- Nullity and invalidity are different legal consequences.
- The invalidity of a will is very rare and occurs only in case of serious defects.
- Formal errors usually result in invalidity and make the will contestable.
- Errors in content do not normally affect the validity of a will. They are interpreted according to the assumed will of the testator.
- Very serious errors in content can lead to invalidity.
Before discussing individual errors, it should be said that the principle of the so-called “in favorem testamenti” applies in the law of succession. This means that whenever possible, the will or legacy is upheld. It follows that not all errors in the will lead to nullity or invalidity and can possibly be “cured” by interpretation. This is the process by which a court, in case of doubt, interprets a will so that it can be executed.
It is therefore necessary to distinguish between two types of legal consequences in the case of errors:
1. invalidity / Voidability
If a will suffers from a ground of invalidity, it is valid as such, in principle. But certain persons (usually legal heirs, appointed heirs and legatees) are granted the right to challenge this by means of an action under inheritance law.
Normally, those who are affected must take action and contest the will in order to have it amended or revoked.
A will is void only in very rare cases and in the event of serious deficiencies from the outset. If nullity exists, it cannot be remedied by interpretation.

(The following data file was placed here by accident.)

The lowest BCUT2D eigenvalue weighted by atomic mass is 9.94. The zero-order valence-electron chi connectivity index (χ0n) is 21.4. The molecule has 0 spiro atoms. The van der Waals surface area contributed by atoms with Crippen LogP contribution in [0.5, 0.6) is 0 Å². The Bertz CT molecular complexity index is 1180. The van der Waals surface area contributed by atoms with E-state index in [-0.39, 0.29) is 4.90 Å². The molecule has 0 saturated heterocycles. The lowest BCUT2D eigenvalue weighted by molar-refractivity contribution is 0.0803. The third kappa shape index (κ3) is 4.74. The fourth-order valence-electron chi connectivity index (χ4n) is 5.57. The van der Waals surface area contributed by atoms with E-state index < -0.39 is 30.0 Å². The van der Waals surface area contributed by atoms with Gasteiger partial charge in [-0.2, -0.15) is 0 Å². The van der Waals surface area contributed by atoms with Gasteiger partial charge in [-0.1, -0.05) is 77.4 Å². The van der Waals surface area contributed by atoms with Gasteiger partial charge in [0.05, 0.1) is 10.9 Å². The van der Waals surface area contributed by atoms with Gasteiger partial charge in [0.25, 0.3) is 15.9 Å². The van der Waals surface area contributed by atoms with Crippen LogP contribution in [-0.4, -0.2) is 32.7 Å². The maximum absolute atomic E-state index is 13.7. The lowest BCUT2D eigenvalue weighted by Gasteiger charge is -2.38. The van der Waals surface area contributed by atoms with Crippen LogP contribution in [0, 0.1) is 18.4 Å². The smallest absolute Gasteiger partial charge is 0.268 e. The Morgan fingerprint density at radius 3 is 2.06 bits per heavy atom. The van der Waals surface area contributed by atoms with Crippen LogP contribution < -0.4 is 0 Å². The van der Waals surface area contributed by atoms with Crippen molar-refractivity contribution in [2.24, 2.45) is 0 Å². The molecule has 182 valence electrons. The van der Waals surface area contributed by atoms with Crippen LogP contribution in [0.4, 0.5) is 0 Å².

Nullity may occur if the will is indecipherable or completely contradictory, or if persons concerned are unidentifiable. Also, joke wills or drafts cause nullity, because they do not represent proper wills.
Different types of errors with different effects
In order to make a will, one must be capable of making a will, i.e. of sound judgment and of legal age. If a person fails to meet these requirements during the drafting process, the will is contestable.
In the case of a public will, depending on cantonal requirements, a notary or other notary public draws up the will in accordance with the testator’s wishes. Afterwards, the person making the disposition signs the will in the presence of two witnesses. The witnesses do not know the contents of the will; they are only to testify to the testator’s capacity for judgment.